Your heart is a muscle and its job is to pump blood around the body.
- It is about the size of your fist.
- It is protected by your ribs and breastbone (sternum).
- It beats about 100,000 times a day, pumping blood through your body.
- Blood delivers essential oxygen and nutrients to every cell.
- Blood also takes away waste products and carbon dioxide.
Your heart pumps blood through a network of arteries and veins.
- Arteries carry oxygen-rich blood from the heart to the body.
- Veins carry oxygen-poor blood back to your heart and lungs to start the cycle over again.
The heart itself also needs its own supply of oxygen-rich blood. The coronary arteries handle this job. Coronary artery disease is when these arteries become narrowed or blocked so your heart does not get enough oxygen to function effectively.
Anatomy of the heart
Your heart is divided into four sections (or chambers):
- Two at the top (upper chambers)
- Called the left and right atria (atrium if it’s singular).
- The atria receive blood from veins
- Two at the bottom (lower chambers)
- Called the left and right ventricles.
- The right ventricle pumps blood from the heart to the lungs to pick up oxygen.
- The left ventricle pumps the oxygen-rich blood through your entire body.
A muscular wall (the septum) separates the right side from the left.
The left and right chambers are connected by one way valves that open and close with every heartbeat. Valves ensure blood is pumped in the right direction.
How it works
To pump blood throughout the body, your heart pumps in two-stages.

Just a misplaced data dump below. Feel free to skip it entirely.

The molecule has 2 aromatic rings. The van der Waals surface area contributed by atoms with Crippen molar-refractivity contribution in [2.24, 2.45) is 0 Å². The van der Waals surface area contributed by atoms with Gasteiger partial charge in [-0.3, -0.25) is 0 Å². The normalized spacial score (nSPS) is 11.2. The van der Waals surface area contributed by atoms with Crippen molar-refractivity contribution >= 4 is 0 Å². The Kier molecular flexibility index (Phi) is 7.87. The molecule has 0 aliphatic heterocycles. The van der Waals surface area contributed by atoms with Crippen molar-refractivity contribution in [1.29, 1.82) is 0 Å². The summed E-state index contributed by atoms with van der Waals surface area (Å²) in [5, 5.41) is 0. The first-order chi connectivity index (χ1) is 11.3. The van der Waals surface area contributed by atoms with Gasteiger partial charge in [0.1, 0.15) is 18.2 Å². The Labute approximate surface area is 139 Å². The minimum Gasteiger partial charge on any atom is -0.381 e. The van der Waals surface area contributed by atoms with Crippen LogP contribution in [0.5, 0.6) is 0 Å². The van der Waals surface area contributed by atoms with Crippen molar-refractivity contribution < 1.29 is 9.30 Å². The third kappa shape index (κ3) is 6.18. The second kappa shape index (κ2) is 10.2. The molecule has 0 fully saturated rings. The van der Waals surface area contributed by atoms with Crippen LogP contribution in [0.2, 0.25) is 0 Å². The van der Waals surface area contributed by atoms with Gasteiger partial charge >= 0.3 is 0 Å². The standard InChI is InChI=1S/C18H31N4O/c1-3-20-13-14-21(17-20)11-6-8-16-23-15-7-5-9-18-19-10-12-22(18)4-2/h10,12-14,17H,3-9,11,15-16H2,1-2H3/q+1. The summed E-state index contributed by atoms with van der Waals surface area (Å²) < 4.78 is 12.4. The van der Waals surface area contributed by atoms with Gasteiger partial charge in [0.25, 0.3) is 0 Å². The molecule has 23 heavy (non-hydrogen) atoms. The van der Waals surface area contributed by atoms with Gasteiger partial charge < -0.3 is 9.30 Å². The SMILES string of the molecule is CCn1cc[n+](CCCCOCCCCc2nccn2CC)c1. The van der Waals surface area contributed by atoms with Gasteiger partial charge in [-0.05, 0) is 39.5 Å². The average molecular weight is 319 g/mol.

- First it contracts.
- Then it relaxes
This action is similar to clenching and unclenching your fist.
This motion is controlled by an electrical signal that starts in the right atrium, at the sinoatrial node (SA Node).
How the blood flows through the heart
The SA Node sends an electrical signal (impulse) through the atria, causing them to contract.
The signal then travels to the Atrioventricular (AV Node), which is between the atria and the ventricles. The AV node holds the electrical signal for a moment.
- As it does, the blood from the atria is pumped into the ventricles.
Then, the signal travels to the ventricles, making them contract.
- This sends blood rushing to the lungs and the rest of your body.
The signal causes different parts of the heart to work together. As one part contracts, the other relaxes. This creates a heartbeat with a regular rhythm.
If the signal is too slow or fast, or erratic, the heart can’t beat properly. This is called arrhythmia.
An electrocardiogram (ECG or EKG) is a test that helps to determine if there is a problem with your heart's electrical system. It measures electrical signals as line tracings on paper.
The heart’s electrical system
What happens when your heart beats?
- Oxygen poor blood flows from your body (muscles, organs, brain and heart) into the right atrium. When it is full, the atrium contracts.
- When the atrium contracts, the valve between the right atrium and the right ventricle opens. The blood flows into the right ventricle.
- When the right ventricle is full it contracts and pumps the blood to the lungs.
- In the lungs, carbon dioxide is removed and fresh oxygen is added.
- The blood then flows into the left atrium.
- When the left atrium contracts, the valve between the left atrium and left ventricle opens. The blood flows into the left ventricle.
- The left ventricle pumps the oxygen-rich blood into the aorta and out to the rest of your body.
With each beat of your heart, blood is pushed through your arteries. This is what creates your pulse.
Your heart rate (your pulse) is the number of times your heart beats per minute. Normal heart rate varies from person to person. Knowing your heart rate can help you spot health problems. A normal adult resting heart rate is usually about 60 to 100 beats per minute.
- Female hearts tend to beat faster than male hearts because they are slightly smaller
- During rest, your heartbeat will slow down
- With exercise, it can go faster.
Web MD has an even more detailed explanation of how the heart works.